You're kidding, right? $100 per foot? When I hooked up to the sewer
line a 30 foot length of sewer pipe was needed and part of it was 8-10
feet deep compared to 3-4 feet normal for a water supply line.
According to you the digging would be a minimum of $3000 or if real
cheap about $1500. Thank god, I only paid a total of $600. Even
well drillers don't charge $100 a foot here.
I know you learned your lesson already, but this should have raised a red
flag immediately (phone estimate).
Your chances are almost as good getting an estimate on Usenet. No reputable
person can give an estimate without visually seeing what the job consists
of. I'm involved with construction estimates, each one has a different
element to deal with. From pipelayers to painters, without blueprints and
spec sheets, you need to put a visual on it.
A plumber for $25 an hour!? Wow! In New York my cleaning lady makes $17.50
and hour and she's cheap! A New York Metro area plumber makes between $75 to
$100 an hour - double that for work in New York City. I don't understand why
if he gets a good deal on some pipe, he has some obligation to give you the
same deal? He'd have to be some incredibly nice guy to do work for you for
very litlle money and to scrounge up a good price on materials so you
wouldn't have to pay what the materials should cost. Doesn't sound that
realistic to me.
Here in North Carolina, my daughter recently had a consultation meeting with
a lawyer.... $50 for the first hour of consultation. After that, it was
$150 per hour. My last plumber, who I won't hire again, charged me $175 to
roto-root one line of my house. It took him (and his assistant in training)
less than 45 minutes to do it. Needless to say, I won't hire him or his
PS.... Is there some kind of advanced degree that plumbers get that makes
them more technical and expensive than lawyers? My friend across the street
swears that he's never met a plumber that wasn't drunk or working to get
drunk. I apologize in advance to the honest plumbers that may be out there.
Wayne, any idea of the costs he has to be able to show up at your place and
spend an hour or two? If he carries his paid helper and drives his rather
pricey truck/van with that few thousand dollar machine and many thousands
more for all the tools and parts he needs, from his place to yours, should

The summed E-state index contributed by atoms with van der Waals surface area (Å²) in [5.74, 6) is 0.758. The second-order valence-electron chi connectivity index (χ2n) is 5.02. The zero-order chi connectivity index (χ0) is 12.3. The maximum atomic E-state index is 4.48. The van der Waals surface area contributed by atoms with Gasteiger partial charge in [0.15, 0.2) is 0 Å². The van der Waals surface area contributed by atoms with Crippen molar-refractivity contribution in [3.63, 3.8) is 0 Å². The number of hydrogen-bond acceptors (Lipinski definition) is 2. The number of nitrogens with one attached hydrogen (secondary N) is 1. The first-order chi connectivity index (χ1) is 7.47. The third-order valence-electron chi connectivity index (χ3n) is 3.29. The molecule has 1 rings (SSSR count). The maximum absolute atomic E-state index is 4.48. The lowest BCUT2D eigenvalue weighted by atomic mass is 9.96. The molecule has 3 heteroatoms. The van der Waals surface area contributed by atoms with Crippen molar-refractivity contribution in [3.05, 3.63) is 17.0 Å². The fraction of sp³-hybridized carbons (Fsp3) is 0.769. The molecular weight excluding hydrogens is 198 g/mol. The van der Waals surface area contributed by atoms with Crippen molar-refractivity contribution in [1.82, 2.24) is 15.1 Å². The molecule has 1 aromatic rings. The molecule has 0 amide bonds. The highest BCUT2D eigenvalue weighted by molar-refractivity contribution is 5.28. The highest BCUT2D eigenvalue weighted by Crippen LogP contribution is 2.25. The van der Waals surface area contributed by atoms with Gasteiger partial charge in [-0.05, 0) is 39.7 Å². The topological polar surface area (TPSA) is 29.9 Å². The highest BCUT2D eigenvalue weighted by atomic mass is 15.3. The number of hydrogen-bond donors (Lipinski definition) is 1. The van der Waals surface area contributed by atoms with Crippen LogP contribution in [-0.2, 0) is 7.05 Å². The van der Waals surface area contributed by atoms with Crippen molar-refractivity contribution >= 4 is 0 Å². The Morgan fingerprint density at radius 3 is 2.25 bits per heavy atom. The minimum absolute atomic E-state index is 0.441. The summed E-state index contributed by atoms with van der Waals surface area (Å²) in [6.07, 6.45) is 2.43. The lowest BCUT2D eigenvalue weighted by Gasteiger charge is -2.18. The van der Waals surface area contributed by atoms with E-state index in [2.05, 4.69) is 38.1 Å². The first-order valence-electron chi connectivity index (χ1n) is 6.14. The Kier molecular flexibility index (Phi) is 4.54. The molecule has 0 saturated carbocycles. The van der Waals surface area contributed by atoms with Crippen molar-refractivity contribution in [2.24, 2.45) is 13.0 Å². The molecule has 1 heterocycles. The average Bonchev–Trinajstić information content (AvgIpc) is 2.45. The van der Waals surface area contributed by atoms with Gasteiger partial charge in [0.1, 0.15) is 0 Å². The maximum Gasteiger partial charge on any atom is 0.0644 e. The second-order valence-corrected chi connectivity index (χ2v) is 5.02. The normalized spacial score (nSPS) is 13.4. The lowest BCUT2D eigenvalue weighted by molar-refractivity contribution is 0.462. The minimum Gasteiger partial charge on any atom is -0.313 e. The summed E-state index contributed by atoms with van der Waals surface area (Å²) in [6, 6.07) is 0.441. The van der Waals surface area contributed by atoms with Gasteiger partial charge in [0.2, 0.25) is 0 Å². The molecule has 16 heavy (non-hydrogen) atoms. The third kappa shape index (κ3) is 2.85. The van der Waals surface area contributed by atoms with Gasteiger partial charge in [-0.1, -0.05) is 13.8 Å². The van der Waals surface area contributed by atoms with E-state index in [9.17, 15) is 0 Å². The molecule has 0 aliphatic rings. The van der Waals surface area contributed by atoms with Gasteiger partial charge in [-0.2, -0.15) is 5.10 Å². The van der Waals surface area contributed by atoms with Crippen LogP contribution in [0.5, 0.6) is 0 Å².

he not recover his costs of doing so? Would you if you were him or do you
think he's mismanaging his business?
What about all the time he spent learning his 'trade' and his liability
whether he knows what he's doing or not? What if he chewed a hole in your
pipe, you expect him to take the cost of fixing it outta were? Yesterdays'
wages? How about his previous profits? You do realize he's self employed and
pays his and the employer's parts of FICA etc. right? That's on his helpers
too. What about anything for retirement since he's both employer and
employee? I could go on some more but.... the lawyer writes off his rent or
lease payments, or more likely owns his building while it appreciates in
value. He probably leases his office equipment while the plumber probably
has a large expense if he leases his vehicle(s) but he can't lease his tools
and special machines. The lawyer has E&O insurance and liability if you fall
on his business property but he isn't going out to your place and doing
anything close to causing your house tens of thousands of dollars in water
or other damages like mold discovered three years later. That BTW, the
plumber can no longer buy insurance to protect himself against; or so I
think since my coverage has been deleted from my insurance coverage and all
I do is install equipment on existing potable water line plumbing. So IMO,
that's a bad analogy and it's really wrong as to what your plumber's charges
have to be for him to stay in business; he doesn't work for hourly wages
although he may charge labor rather than flat rate. There's a whole other
world on the other side of this equation and it seems you have no factual
clue as to what it's like from the other side.
Quality Water Associates
Bulletin Board www.qualitywaterassociates.com/phpBB2/
Quit your griping
He quoted the job, you accepted and he performed the service. It's called
His price was par for the job, not way over as some have suggested.
Most commercial plumbers make prevailing wages. Look their rate up for your
Why would he work overtime for you and charge half? I'll bet you wouldn't
work over for half your pay rate.
Maybe you neighbor truly does love him. Maybe he lays more pipe with your
neighbor and gives a volume discount......
HomeOwnersHub.com is a website for homeowners and building and maintenance pros. It is not affiliated with any of the manufacturers or service providers discussed here.
All logos and trade names are the property of their respective owners.